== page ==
Rural Reality: Manufacturing’s comeback in Greater Minnesota

Manufacturing’s comeback in Greater Minnesota highlights challenges and opportunities

Rural Reality-Aug-2013: Manufacturing in Greater Minnesota

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August 28, 2013

Labor Day 2013 is bringing some good news for today’s Greater Minnesota workers and the potential for new opportunities in the future. Well-paying jobs in manufacturing are an economic cornerstone for Greater Minnesota, according to data analyzed by the Center for Rural Policy and Development. Manufacturing jobs in Greater Minnesota are projected to increase by 9 percent by 2020, compared to a 1 percent increase in the Twin Cities.

Manufacturing’s future in Greater Minnesota could be even brighter if competition for skilled workers doesn’t short-circuit the opportunity.

The Center for Rural Policy and Development evaluated data from several sources to offer both optimism and concern for Greater Minnesota’s manufacturing economy:

  • Average wages in manufacturing are about 25 percent higher than wages paid in other industries. In Northeast Minnesota, the pay differential is nearly 40 percent.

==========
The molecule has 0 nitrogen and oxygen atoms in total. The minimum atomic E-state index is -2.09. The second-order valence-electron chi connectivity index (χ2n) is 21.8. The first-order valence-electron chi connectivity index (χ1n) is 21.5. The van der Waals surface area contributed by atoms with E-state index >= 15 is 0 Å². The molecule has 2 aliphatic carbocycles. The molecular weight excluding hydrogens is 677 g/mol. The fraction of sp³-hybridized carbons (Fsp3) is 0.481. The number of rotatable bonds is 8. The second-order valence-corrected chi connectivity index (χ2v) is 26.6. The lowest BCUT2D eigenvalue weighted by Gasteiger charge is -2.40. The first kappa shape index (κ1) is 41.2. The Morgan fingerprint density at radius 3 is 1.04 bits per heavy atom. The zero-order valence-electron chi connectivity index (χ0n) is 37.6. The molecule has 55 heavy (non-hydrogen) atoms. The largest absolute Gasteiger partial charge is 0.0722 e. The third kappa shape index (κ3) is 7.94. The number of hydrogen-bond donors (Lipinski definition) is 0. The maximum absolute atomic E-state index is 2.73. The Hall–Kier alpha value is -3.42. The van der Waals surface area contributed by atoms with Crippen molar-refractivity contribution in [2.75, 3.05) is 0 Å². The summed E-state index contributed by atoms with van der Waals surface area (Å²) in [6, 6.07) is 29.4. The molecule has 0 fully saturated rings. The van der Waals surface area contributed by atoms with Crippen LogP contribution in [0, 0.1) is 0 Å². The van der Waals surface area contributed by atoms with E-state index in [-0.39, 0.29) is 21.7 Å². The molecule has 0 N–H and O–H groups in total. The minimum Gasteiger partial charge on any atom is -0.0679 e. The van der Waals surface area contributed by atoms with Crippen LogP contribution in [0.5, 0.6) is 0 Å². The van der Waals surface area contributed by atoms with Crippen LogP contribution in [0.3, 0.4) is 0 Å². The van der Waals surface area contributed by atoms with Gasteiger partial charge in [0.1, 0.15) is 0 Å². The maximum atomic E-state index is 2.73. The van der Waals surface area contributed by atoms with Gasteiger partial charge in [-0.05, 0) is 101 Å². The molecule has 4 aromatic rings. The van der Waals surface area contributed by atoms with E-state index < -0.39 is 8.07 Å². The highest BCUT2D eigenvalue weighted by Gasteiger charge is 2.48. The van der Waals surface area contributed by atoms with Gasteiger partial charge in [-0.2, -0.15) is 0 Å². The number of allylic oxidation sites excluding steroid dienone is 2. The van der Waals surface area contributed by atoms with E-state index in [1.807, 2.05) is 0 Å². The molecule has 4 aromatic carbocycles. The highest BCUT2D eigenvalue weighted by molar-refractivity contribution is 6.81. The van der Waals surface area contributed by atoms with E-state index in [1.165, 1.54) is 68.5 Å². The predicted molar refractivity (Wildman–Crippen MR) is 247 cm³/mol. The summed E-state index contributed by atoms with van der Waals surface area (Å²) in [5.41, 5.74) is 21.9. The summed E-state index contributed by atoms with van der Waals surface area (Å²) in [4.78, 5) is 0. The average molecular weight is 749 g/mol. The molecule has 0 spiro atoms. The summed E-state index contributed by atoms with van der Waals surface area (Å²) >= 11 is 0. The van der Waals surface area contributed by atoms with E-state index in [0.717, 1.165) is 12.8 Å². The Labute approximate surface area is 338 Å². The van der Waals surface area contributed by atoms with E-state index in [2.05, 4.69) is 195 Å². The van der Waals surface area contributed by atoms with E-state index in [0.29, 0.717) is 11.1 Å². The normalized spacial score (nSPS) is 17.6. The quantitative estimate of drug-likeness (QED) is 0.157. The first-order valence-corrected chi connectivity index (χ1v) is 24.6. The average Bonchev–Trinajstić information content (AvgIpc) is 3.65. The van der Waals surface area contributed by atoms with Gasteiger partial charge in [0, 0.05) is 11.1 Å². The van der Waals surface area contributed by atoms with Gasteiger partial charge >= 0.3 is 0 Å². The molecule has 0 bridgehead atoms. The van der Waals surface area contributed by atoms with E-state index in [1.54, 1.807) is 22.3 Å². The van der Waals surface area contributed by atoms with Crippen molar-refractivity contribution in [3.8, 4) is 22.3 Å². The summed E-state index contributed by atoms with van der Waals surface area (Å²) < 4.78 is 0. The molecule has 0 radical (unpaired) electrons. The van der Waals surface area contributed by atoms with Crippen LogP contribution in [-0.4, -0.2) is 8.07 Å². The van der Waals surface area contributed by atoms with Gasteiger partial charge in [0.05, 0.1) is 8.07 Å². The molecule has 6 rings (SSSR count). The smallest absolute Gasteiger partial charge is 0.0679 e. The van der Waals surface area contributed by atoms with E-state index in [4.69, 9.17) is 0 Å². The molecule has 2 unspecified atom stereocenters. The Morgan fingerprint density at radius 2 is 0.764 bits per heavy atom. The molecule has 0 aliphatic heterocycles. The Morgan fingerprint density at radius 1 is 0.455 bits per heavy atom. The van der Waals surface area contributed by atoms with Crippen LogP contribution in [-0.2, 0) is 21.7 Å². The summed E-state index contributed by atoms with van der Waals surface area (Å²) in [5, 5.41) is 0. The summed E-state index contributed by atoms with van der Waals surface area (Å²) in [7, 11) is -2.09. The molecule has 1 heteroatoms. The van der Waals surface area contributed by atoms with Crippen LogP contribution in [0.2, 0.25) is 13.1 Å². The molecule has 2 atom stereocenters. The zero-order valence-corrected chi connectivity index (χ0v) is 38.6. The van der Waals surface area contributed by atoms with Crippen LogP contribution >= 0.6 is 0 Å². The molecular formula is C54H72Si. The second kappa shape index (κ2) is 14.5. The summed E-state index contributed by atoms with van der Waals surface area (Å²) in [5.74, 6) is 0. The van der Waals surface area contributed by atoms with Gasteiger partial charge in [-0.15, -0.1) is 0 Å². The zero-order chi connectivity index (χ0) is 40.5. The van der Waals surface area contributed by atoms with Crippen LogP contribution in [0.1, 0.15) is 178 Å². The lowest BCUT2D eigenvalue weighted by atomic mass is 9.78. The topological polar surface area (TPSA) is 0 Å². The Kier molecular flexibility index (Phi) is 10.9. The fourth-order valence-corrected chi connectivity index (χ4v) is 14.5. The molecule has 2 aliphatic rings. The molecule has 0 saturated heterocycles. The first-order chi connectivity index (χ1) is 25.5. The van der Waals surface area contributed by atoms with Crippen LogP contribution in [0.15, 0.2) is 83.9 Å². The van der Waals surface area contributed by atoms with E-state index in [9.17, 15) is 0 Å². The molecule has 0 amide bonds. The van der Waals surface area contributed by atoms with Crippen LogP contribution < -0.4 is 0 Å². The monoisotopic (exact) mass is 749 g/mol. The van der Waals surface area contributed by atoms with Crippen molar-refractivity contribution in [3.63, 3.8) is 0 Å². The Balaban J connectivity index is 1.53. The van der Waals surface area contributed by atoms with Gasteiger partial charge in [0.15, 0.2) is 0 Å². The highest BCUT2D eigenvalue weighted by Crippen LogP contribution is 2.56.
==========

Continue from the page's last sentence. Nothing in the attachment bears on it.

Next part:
• Skilled manufacturing workers are in great demand, with an estimated 12,000 additional workers needed by 2020 – an estimate that may be conservative.
  • However, Greater Minnesota manufacturers face stiff competition for skilled workers from the Twin Cities, regional centers in North and South Dakota and the western North Dakota oil fields. The retirement of Baby Boomers will accelerate the  competition for skilled workers.

“Manufacturing is a key driver of Greater Minnesota’s economy. Not only are the wages higher than other industries, but there is a tremendous ripple effect from manufacturing. Manufacturing induces more jobs than any other industry,” said Brad Finstad, executive director of the Center for Rural Policy and Development.

“Training tomorrow’s workers will be critical to making sure Minnesota has the skilled workers manufacturers need. It’s especially important to continue the efforts of the Minnesota State Colleges and Universities campuses and other organizations working with manufacturers to identify their needs and develop specialized programs,” said Finstad.  

The Center for Rural Policy and Development used data from the Minnesota Department of Employment and Economic Development, the U.S. Bureau of Labor Statistics and the U.S. Bureau of Economic Analysis to examine the state of manufacturing jobs in its September edition of “Rural Reality.” The series of infographics, produced by the Center for Rural Policy and Development, provide a Greater Minnesota perspective on critical issues, challenges and opportunities.